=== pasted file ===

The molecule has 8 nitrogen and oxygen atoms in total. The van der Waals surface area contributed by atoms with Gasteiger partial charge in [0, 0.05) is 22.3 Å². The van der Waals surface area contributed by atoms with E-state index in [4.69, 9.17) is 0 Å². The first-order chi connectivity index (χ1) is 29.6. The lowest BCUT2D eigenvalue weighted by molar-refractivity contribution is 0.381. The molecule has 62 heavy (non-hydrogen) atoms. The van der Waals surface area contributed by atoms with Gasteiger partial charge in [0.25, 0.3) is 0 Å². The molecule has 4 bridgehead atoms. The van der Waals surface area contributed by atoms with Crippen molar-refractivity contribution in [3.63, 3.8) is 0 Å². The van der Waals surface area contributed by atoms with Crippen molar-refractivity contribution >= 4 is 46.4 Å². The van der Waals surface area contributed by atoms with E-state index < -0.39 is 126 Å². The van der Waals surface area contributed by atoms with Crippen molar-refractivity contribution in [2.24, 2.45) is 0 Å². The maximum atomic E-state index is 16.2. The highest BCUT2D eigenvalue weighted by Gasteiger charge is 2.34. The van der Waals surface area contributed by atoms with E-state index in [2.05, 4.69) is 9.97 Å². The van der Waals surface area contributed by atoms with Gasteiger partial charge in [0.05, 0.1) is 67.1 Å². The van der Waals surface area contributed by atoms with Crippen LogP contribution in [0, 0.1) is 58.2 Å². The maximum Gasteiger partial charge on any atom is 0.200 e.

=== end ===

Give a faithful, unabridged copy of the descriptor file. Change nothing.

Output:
The molecule has 8 nitrogen and oxygen atoms in total. The van der Waals surface area contributed by atoms with Gasteiger partial charge in [0, 0.05) is 22.3 Å². The van der Waals surface area contributed by atoms with E-state index in [4.69, 9.17) is 0 Å². The first-order chi connectivity index (χ1) is 29.6. The lowest BCUT2D eigenvalue weighted by molar-refractivity contribution is 0.381. The molecule has 62 heavy (non-hydrogen) atoms. The van der Waals surface area contributed by atoms with Gasteiger partial charge in [0.25, 0.3) is 0 Å². The molecule has 4 bridgehead atoms. The van der Waals surface area contributed by atoms with Crippen molar-refractivity contribution in [3.63, 3.8) is 0 Å². The van der Waals surface area contributed by atoms with Crippen molar-refractivity contribution >= 4 is 46.4 Å². The van der Waals surface area contributed by atoms with E-state index < -0.39 is 126 Å². The van der Waals surface area contributed by atoms with Crippen molar-refractivity contribution in [2.24, 2.45) is 0 Å². The maximum atomic E-state index is 16.2. The highest BCUT2D eigenvalue weighted by Gasteiger charge is 2.34. The van der Waals surface area contributed by atoms with E-state index in [2.05, 4.69) is 9.97 Å². The van der Waals surface area contributed by atoms with Gasteiger partial charge in [0.05, 0.1) is 67.1 Å². The van der Waals surface area contributed by atoms with Crippen LogP contribution in [0, 0.1) is 58.2 Å². The maximum Gasteiger partial charge on any atom is 0.200 e.